As a national group, people of Japanese background or descent have played a major role in the history and development of the pearling industry, especially in the Torres Strait. By way of illustration, in the period up to the beginning of the Second World War, the Japanese made up a high proportion of pearl divers, were prominent in the Thursday Island business community as well as pioneering a range of boat related industries. As well, many Japanese were prominent in other areas of the Torres Strait.
In the early 1880s, Captain A. Miller was amongst the first to use Japanese divers in his pearling and other marine operations, and within a decade, those of Japanese descent were to become the largest national group working in the pearling industry. To a significant extent, this was because the Japanese were highly regarded by the general and business communities as reliable and very experienced workers.
By the mid 1920s, almost one hundred percent of all divers working in pearling were Japanese with the Japanese section of Thursday Island known locally as Yokohama. Also, in the period up until to the beginning of the Second World War, the Japanese largely controlled the Thursday Island boat building industry. This influence was to end with the outbreak of war, with many Japanese people being interned and later sent home. The contribution of the Japanese in the pearling industry cannot be overstated, however as a group, they paid a high personal price for their involvement. Pearl diving was inherently dangerous and more than 700 Japanese people died in the Torres Strait between 1878 and 1941 with more than half of these being younger than 21 years old.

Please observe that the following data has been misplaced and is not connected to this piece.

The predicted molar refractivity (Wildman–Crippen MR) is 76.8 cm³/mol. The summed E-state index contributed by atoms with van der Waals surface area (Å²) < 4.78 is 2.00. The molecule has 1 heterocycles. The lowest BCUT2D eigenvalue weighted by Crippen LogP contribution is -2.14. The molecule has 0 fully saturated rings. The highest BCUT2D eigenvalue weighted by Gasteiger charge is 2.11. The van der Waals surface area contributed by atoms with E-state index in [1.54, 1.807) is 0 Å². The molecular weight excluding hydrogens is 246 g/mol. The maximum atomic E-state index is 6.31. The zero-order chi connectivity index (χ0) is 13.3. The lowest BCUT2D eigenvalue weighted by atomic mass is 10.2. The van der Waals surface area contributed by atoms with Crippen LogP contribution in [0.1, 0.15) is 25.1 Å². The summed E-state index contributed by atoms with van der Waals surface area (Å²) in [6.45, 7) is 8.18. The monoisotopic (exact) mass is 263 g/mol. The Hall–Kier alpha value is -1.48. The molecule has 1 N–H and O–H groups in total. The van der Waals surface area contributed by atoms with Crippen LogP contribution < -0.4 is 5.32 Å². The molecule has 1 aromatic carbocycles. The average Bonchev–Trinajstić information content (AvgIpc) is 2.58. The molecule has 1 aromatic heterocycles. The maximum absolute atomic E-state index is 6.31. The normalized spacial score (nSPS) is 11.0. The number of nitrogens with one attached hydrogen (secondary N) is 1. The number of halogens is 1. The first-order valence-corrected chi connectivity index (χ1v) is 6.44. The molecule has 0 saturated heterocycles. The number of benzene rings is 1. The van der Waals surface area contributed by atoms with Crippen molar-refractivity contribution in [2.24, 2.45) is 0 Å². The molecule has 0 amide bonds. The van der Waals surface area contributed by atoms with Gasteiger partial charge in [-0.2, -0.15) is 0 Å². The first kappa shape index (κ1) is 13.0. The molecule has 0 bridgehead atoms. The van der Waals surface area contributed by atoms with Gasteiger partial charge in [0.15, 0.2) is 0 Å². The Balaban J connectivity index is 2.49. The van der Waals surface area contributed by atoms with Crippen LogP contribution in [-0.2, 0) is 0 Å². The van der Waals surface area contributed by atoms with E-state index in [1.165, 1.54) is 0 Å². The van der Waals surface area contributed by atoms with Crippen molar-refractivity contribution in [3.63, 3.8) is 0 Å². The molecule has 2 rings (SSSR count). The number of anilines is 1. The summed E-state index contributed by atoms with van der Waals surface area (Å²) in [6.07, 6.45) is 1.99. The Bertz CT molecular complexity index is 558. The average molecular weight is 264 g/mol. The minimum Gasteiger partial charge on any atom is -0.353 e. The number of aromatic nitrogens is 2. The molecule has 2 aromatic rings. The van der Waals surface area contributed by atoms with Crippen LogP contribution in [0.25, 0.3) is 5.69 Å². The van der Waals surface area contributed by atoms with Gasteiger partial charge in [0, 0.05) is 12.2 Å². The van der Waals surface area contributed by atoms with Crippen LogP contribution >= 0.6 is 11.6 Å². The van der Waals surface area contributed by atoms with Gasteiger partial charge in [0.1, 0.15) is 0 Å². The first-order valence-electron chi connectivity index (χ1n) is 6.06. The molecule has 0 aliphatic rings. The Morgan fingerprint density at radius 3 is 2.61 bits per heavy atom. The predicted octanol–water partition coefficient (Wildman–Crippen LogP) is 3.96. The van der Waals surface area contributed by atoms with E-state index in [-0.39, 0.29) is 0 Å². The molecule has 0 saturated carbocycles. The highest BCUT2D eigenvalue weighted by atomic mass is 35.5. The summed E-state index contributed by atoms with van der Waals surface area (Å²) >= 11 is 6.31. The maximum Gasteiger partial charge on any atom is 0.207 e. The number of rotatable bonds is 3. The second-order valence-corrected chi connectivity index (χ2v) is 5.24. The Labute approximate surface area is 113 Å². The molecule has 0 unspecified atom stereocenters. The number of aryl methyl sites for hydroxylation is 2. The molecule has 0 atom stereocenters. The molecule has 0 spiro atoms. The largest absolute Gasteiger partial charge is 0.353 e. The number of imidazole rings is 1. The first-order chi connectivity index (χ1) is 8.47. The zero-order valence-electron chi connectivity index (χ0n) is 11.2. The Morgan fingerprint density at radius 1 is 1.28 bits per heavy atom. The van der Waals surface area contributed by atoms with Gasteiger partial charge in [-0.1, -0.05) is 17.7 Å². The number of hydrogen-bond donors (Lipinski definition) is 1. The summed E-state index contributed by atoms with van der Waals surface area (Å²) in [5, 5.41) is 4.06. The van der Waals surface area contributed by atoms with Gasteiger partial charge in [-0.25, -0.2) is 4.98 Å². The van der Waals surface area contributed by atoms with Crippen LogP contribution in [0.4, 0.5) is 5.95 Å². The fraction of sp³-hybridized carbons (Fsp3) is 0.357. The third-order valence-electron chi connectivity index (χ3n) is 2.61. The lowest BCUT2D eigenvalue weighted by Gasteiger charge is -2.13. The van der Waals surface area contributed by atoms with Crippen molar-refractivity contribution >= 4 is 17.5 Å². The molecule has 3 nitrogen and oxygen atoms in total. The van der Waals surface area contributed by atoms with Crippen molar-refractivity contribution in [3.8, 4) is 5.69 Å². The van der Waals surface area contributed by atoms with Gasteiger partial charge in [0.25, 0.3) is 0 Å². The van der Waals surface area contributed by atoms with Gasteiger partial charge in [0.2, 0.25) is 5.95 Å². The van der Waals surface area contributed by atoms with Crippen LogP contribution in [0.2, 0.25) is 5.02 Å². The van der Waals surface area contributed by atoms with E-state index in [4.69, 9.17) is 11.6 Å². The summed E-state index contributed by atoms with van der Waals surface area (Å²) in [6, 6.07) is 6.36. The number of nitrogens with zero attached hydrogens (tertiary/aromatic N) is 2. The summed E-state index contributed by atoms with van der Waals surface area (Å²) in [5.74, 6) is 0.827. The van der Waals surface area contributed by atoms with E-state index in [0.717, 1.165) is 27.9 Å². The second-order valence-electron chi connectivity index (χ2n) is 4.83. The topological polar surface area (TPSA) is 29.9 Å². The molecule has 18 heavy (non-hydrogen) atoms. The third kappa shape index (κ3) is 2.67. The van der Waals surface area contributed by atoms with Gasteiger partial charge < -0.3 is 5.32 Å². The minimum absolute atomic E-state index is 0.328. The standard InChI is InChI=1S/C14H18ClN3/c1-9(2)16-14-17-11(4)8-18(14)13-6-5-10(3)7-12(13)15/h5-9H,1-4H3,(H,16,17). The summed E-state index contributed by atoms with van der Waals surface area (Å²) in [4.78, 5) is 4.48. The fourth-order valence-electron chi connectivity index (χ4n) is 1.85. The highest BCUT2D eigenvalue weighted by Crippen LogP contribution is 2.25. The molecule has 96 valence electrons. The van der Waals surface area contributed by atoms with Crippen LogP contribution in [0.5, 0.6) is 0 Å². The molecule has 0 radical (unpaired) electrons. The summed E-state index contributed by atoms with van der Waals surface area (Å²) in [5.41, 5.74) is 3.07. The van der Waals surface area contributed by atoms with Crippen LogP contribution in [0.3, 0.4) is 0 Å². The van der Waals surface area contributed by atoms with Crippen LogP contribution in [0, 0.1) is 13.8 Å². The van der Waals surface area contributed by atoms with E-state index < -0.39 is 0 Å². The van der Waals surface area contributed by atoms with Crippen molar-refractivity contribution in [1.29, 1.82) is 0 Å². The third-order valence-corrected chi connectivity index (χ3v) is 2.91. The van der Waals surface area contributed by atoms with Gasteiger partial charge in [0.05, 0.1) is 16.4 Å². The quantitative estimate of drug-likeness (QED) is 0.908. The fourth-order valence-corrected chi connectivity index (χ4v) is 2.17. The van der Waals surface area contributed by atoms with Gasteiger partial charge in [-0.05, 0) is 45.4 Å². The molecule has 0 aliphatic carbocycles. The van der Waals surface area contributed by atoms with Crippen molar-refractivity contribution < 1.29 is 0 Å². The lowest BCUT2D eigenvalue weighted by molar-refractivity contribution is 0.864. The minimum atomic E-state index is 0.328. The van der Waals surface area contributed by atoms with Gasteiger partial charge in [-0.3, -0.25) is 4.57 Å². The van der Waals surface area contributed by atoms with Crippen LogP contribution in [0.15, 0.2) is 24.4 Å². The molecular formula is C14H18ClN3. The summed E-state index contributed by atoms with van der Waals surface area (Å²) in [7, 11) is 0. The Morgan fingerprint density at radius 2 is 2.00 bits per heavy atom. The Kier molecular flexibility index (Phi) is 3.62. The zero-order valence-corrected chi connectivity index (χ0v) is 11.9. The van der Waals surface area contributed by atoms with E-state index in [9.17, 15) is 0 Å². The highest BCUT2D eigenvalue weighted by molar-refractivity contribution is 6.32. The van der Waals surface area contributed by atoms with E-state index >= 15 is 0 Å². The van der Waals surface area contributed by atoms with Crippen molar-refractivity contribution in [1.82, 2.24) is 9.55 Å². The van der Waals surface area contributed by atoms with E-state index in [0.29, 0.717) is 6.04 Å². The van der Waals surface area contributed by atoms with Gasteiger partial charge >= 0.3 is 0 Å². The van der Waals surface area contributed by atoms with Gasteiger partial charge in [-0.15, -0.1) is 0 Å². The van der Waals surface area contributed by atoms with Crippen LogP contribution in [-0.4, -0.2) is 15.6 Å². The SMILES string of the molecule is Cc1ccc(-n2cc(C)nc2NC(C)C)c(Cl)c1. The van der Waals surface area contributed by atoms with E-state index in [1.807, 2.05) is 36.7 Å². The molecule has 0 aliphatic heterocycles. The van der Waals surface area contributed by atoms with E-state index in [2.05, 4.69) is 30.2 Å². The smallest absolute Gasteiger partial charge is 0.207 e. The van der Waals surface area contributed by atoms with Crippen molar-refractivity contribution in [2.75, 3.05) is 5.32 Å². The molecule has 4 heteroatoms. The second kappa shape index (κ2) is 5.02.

In acknowledgement of the important contribution made by those of Japanese descent to the pearling industry as a whole, a commemorative memorial was erected on Thursday Island in 1979.
This photograph, dating from 1935, shows what is described as a Japanese sampan in Thursday Island harbour. At the time this image was taken, boats such as this would have been the mainstay of the pearling industry.
Brian Randall – Specialist Librarian, State Library of Queensland